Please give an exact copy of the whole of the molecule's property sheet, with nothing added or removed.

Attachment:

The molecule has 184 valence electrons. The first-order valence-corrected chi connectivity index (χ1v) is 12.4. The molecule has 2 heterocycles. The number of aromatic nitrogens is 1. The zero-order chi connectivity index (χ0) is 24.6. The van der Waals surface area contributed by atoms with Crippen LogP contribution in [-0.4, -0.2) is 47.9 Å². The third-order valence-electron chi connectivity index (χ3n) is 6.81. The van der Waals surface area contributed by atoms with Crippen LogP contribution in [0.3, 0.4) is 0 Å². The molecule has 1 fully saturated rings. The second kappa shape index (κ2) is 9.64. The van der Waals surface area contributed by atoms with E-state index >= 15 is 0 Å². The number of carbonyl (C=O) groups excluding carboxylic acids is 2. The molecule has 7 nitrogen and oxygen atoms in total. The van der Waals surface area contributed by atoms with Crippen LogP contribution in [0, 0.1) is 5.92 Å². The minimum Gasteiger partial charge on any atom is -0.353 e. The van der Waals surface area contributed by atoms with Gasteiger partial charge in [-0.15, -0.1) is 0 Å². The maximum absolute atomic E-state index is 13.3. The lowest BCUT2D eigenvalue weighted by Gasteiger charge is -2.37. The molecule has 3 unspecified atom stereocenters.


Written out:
The molecule has 184 valence electrons. The first-order valence-corrected chi connectivity index (χ1v) is 12.4. The molecule has 2 heterocycles. The number of aromatic nitrogens is 1. The zero-order chi connectivity index (χ0) is 24.6. The van der Waals surface area contributed by atoms with Crippen LogP contribution in [-0.4, -0.2) is 47.9 Å². The third-order valence-electron chi connectivity index (χ3n) is 6.81. The van der Waals surface area contributed by atoms with Crippen LogP contribution in [0.3, 0.4) is 0 Å². The molecule has 1 fully saturated rings. The second kappa shape index (κ2) is 9.64. The van der Waals surface area contributed by atoms with E-state index >= 15 is 0 Å². The number of carbonyl (C=O) groups excluding carboxylic acids is 2. The molecule has 7 nitrogen and oxygen atoms in total. The van der Waals surface area contributed by atoms with Crippen LogP contribution in [0, 0.1) is 5.92 Å². The minimum Gasteiger partial charge on any atom is -0.353 e. The van der Waals surface area contributed by atoms with Gasteiger partial charge in [-0.15, -0.1) is 0 Å². The maximum absolute atomic E-state index is 13.3. The lowest BCUT2D eigenvalue weighted by Gasteiger charge is -2.37. The molecule has 3 unspecified atom stereocenters.